Rare birds have been mysteriously dying and a royal estate is at the centre of it all

Sandringham Estate
Glen Black

Sally, a Montagu’s harrier, has been missing since 6 August. Made famous by being fitted with a satellite tag and released on the BBC’s Autumnwatch and monitored by the RSPB, Sally is half of one of the five Montagu’s harrier breeding pairs in the UK. Her partner Roger has been found, alone, at their nest in Bircham Tofts, West Norfolk. For those involved with wildlife conservation, it comes as no surprise that this village lies on the edge of Sandringham Estate.

Ten years of crimes and counting

The 20,000-acre royal estate has been host to a string of mysterious bird of prey deaths and disappearances over the past decade. A successful prosecution could land the culprits a hefty fine and prison time, but nobody has yet been caught for the cases at Sandringham.

In 2007, a conservation warden and two onlookers watched two hen harriers being shot mid-flight. This killing happened at Dersingham Bog, a Natural England nature reserve just half a mile from Sandringham itself. Prince Harry and a friend were shooting on the estate at the time and were questioned by the police as suspects. But nothing came of it.

The unresolved 2009 death of a sparrowhawk was revealed by Raptor Persecution UK in April 2017. The sparrowhawk’s body was found just feet away from the poison-laced corpse of a pigeon. Tests revealed that the poison in both dead birds was identical. Despite searches by the police and Natural England, no evidence could be linked to a named individual, so the investigation was dropped. Documents relating to the case appear to suggest that it happened on the Sandringham Estate.

In August 2014, a Montagu’s harrier named Mo disappeared. On 8 August, nearly three years to the day before Sally’s disappearance, Mo’s transmitter suddenly ceased. His last known location was Great Bircham, another village at the edge of Sandringham Estate.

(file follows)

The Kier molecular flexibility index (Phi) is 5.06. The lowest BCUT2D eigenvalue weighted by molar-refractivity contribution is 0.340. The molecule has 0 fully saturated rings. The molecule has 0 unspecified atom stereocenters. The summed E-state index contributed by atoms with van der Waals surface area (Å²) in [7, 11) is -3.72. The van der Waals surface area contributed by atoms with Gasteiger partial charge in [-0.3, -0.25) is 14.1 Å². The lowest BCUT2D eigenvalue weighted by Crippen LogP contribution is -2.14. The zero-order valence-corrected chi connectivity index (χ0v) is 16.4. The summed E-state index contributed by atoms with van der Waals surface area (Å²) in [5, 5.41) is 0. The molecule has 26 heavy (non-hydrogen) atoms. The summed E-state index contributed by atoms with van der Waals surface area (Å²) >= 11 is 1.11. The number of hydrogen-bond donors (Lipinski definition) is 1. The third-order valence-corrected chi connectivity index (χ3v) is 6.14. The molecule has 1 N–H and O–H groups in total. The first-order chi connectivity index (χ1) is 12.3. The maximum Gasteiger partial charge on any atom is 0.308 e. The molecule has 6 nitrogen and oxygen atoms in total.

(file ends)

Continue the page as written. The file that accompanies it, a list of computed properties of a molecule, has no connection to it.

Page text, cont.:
A young Goshawk, meanwhile, reportedly died on 9 August 2016, less than 200 yards from Sandringham House. The bird’s tracker showed it had been flying around the estate for more than a week before its death. Royal aides sent the device to the British Trust for Ornithology, explaining the body had been incinerated, leaving no body for a post-mortem. As a result, Norfolk Constabulary’s investigation concluded that “no wrongdoing was identified”.

Flying high above the law

For some, this string of deaths is not such a mystery. Sandringham is well known as a game-shooting estate, home to populations of pheasants, partridges and other wildfowl. These so-called game birds are more naturally preyed on when young by raptors such as hen harriers, Montagu’s harriers, and sparrowhawk. This means such birds of prey are often regarded as the gamekeeper’s enemy.

The RSPB has described Sally’s death as a “major blow” and a “catastrophic failure”. It has come just as the grouse shooting season has started. Though separated by several hundred miles, grouse moors and estates like Sandringham are directly linked by a savage centuries-old pastime; one where some birds must be systematically killed so that humans can kill some other birds. Sometimes, there are repercussions. Often, there aren’t.

These are some of the rarest, most endangered wildlife in the UK. Laws exist to protect them. But they seem not to apply when royalty is involved. Cases like these remind us that class and feudalism are alive and well in the UK.

Get Involved!

– Read more from The Canary on wildlife crime.

– See Birders Against Wildlife Crime for advice on how to ‘Recognise, Record and Report’.

Check out the League Against Cruel Sports’ work against shooting.

Support your local the Hunt Saboteurs Association group.

Attend the Animal Rights March in September.

Featured image via Flickr/Karen Roe

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